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I've been working with a TD3 implementation for bipedal hardcore. It solved the easy version (v2 and v3) in about 300 epochs (https://github.com/QasimWani/policy-value-methods). I've been training it for hardcore and even after about 1200 episodes, it's no where close to convergence. Did you end up solving, and if so, what algorithm did you end up going with?...


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You could sequentially pass in each element of your sequential data and save the hidden and cell states in a separate buffer. In a typical LSTM implementation, you input the entire sequence and the hidden and cell states are propagated internally. In the end, the final hidden and cell states returned as the output. This works if your input is all the same ...


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The most important thing for you is to actually have fun while coding. There are a lot of courses(it's overwhelming to me sometimes), a lot of books, blogs and other stuff on this topic. When it comes to the learning, find a person you enjoy learning from(for you that might be Andrew NG, for me it's say Daniel Bourke), and slowly start working on your own ...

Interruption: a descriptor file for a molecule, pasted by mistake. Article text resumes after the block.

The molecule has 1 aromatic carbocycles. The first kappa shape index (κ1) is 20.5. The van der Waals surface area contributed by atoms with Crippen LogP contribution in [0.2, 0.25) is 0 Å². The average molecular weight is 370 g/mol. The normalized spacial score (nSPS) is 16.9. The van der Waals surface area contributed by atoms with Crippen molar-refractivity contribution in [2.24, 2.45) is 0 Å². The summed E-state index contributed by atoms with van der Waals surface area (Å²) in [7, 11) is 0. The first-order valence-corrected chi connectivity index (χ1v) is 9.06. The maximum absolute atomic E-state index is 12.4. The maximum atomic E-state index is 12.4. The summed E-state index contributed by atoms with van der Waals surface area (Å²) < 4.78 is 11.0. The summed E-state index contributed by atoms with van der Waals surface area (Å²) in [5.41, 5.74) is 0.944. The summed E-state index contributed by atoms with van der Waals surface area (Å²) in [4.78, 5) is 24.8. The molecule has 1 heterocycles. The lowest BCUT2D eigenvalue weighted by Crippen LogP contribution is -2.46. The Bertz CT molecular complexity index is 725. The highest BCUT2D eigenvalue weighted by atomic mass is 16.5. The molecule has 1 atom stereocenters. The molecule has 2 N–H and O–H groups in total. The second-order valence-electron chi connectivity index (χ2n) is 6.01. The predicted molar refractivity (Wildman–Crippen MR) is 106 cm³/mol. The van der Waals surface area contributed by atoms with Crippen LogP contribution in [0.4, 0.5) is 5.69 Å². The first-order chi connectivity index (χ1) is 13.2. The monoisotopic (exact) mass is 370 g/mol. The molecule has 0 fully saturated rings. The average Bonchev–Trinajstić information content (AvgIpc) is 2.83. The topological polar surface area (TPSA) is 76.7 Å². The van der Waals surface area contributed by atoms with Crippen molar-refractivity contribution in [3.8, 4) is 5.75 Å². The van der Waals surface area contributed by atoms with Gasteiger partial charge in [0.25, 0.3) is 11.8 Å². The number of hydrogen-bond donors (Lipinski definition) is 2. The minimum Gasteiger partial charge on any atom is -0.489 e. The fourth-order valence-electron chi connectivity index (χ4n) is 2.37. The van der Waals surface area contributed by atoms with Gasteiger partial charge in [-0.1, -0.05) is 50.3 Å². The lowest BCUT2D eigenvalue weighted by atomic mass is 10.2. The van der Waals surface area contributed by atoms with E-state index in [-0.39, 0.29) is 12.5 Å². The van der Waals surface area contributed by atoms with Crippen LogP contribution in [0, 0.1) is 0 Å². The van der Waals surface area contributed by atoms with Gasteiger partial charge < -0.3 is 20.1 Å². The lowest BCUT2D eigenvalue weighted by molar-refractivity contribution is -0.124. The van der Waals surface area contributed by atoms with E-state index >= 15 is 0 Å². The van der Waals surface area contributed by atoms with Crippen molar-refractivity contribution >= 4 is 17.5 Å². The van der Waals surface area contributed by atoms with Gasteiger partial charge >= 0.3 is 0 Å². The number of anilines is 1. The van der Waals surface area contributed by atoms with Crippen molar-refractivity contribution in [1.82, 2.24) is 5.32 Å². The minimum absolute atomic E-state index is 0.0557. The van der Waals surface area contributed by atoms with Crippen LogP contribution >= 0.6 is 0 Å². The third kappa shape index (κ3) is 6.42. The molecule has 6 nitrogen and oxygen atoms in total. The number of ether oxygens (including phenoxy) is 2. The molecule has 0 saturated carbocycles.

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Ai is moving very fast. Nobody is really sure what's the best approach. As of today, consider to get involved in Ai communities. Kaggle is a very good place to start, see others' notebooks and thoughts, and consider some easy to understand blogs in data science and Ai like medium. Also don't worry about learning deep learning in TF1. The main difference ...


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Get a raspberry with a camera, power it by a battery bank, attach it to the EV3 and run a 2 one program on raspberry and another on ev3 communicating with each other via MQTT


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You can increase no of hidden layers. Following is an example (But not very efficient)


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